Miyazaki, who often caricatures himself as a hog, has explained the film's pig-headed hero as a middle-aged man who is so disillusioned with society that he can no longer identify himself as human. "I'm disgusted by the notion that man is the ultimate being, chosen by God," he explained in a 1993 interview. "But I believe that there are things in this world that are beautiful, that are important, that are worth striving for. I made the hero a pig because that was what best suited these feelings of mine." Oddly packaged heroes are, of course, an old Disney trope. But Miyazaki's crimson pig gives us a protagonist who is uncannily human and thus never completely heroic: He fights, drinks, and only acts the hero when his hoof is forced. It bears noting, also, that although he is a mere cartoon pig, his is a more developed personality than that of half of the pretty young things now gracing America's screens.
The set piece of Porco Rosso is a thrilling dogfight during which planes dart against a sun-streaked cloudbank like gilded sparrows. Flight, as in Miyazaki's films, is a metaphor for the ephemeral. The American writer Alexander Chase once described the exhilaration of flight as that of hanging poised beneath the illusion of immortality and the fact of death. This tenuous balance is particularly poignant in Miyazaki's vision; as long as the hero stays above the clouds, love and youth cannot fade.
Although Porco Rosso is in many ways an action film, it bears little resemblance to either Disney's kinetic fare or the hyperrealistic "mecha" school of Japanese anime, typified by Akira. Aside from a fascist government agent lurking at the edge of the story--a hint of darker things to come--there is no villain and no real violence. In style, too, Miyazaki's film is a departure from familiar Japanimation. If the mecha school, with its sleek Art Deco lines, pop-culture import, and unrelenting dystopianism, was a product of the 1980s bubble economy, Miyazaki's films seem to hearken back to the loud-and-loose radio serials of the Fifties.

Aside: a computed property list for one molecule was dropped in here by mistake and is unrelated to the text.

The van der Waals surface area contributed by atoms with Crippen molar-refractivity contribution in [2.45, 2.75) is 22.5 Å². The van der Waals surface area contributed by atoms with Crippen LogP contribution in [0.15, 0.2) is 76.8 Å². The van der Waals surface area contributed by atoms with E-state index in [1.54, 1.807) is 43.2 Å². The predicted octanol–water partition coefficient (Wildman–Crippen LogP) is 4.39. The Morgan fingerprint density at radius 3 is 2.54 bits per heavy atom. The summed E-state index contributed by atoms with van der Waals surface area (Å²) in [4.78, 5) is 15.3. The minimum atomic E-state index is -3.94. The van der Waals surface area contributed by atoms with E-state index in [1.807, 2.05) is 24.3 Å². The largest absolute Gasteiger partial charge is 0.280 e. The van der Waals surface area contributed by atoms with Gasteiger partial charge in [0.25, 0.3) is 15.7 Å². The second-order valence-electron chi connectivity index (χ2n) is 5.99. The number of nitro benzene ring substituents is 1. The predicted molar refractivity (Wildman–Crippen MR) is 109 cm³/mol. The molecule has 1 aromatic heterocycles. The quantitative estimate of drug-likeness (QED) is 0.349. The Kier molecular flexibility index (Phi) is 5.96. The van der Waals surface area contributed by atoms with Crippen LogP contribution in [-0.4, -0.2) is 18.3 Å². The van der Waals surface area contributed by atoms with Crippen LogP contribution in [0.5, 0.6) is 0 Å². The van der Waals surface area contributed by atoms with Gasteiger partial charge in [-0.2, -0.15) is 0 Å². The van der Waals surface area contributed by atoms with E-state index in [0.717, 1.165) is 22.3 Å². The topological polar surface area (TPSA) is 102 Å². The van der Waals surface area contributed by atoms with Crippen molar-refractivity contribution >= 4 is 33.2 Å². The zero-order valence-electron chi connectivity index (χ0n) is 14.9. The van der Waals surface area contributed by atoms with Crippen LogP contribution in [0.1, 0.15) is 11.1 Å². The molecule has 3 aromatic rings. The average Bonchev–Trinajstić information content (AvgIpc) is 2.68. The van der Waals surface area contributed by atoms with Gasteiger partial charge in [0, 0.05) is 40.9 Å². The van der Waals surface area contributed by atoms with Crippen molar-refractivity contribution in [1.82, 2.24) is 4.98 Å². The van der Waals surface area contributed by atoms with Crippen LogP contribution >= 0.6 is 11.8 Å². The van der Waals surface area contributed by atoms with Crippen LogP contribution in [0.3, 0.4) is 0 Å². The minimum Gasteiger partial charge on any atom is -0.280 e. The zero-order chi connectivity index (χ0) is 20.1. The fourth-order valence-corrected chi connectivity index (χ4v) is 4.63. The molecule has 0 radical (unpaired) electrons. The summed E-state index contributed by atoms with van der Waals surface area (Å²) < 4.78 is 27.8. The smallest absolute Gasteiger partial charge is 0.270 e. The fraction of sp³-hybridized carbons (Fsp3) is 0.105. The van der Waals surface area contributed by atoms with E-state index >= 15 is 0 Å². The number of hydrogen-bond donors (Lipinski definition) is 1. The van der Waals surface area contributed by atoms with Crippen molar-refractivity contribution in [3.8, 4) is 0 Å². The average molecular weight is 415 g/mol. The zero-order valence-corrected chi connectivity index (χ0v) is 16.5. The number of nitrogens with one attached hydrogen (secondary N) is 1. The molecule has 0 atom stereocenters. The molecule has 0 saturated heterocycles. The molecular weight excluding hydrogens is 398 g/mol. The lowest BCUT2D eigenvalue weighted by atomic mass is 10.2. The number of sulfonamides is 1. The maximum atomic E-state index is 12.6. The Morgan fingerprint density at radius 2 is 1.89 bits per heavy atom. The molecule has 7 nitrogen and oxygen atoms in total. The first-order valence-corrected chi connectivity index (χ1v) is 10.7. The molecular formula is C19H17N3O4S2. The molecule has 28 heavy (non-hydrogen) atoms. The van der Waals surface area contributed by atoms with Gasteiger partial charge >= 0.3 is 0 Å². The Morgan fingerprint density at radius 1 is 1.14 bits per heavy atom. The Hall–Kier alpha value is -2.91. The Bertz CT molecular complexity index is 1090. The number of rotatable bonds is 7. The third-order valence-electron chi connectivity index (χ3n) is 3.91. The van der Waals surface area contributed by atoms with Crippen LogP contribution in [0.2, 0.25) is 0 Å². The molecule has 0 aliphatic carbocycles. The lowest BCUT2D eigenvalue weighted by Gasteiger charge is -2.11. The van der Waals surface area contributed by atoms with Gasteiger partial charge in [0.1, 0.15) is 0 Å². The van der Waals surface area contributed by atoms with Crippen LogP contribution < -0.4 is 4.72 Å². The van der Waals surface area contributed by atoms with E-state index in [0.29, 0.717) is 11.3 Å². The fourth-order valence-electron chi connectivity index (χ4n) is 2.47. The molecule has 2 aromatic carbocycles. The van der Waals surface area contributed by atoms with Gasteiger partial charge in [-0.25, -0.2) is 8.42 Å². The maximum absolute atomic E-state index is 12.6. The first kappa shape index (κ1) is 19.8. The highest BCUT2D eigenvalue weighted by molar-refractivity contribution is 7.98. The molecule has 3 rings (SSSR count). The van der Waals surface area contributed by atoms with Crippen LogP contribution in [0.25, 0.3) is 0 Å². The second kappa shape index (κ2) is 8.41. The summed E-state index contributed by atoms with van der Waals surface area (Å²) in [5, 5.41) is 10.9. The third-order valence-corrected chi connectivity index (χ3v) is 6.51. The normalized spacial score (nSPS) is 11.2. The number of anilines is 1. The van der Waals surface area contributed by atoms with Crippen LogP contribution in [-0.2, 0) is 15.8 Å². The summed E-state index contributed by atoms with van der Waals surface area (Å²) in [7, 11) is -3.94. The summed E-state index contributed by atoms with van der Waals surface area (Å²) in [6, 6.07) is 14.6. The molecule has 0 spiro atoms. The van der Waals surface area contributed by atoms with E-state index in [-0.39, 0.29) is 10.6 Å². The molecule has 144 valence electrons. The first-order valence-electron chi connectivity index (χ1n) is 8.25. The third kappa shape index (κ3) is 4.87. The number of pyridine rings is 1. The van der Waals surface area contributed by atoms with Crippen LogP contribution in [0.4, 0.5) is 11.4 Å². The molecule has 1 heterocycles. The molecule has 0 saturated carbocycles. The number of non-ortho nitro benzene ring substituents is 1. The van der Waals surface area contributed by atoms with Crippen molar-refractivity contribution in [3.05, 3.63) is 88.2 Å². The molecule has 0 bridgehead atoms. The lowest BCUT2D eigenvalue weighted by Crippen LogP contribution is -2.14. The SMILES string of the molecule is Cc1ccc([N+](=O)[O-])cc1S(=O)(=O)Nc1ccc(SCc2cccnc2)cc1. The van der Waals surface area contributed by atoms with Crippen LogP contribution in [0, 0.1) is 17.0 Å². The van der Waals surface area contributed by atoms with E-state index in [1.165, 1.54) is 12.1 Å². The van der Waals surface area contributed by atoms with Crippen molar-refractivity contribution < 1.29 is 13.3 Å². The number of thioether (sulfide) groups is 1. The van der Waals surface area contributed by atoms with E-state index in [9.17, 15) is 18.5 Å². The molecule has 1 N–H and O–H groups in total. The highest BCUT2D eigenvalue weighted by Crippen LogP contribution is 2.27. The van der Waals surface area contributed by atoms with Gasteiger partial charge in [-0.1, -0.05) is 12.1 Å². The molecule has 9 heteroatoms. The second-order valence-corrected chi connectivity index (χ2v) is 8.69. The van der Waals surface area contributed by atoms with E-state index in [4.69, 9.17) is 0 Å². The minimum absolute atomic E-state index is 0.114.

Even in Porco Rosso, with its wartime iconography, Miyazaki's aesthetic celebrates the sublimity of imperfection. His planes are magnificent contraptions, cobbled together from historical spare parts. His characters, all bulges and bristles, follow the contours of nature--albeit magnified for comic effect. Where mecha anime is obsessed with the robotic and the cybernetic, Miyazaki draws the floral and the faunal. His "natural" worlds are built with the intricate internal logic of an airplane engine, yet they are forever looking backward to the lost continent of youth.
The poet Edna St. Vincent Millay once called childhood "the kingdom where nobody dies." Perhaps, then, the last moment of childhood is when we first understand that we are not meant to last forever. The recognition of mortality is also an introduction to the middle kingdom of adolescence, in which the limitless ecstasies of childhood are hemmed in by the finite boundaries of the adult world. A profound sense of this quickening lies at the heart of Miyazaki's latest feature film, Princess Mononoke (7:10 p.m. October 22). "We can see the 21st Century clearly," the filmmaker explained in a 1994 BBC documentary. "I wonder how we see ourselves and our audience and our children [living] in this chaos. We're in a period when we can't avoid asking ourselves questions."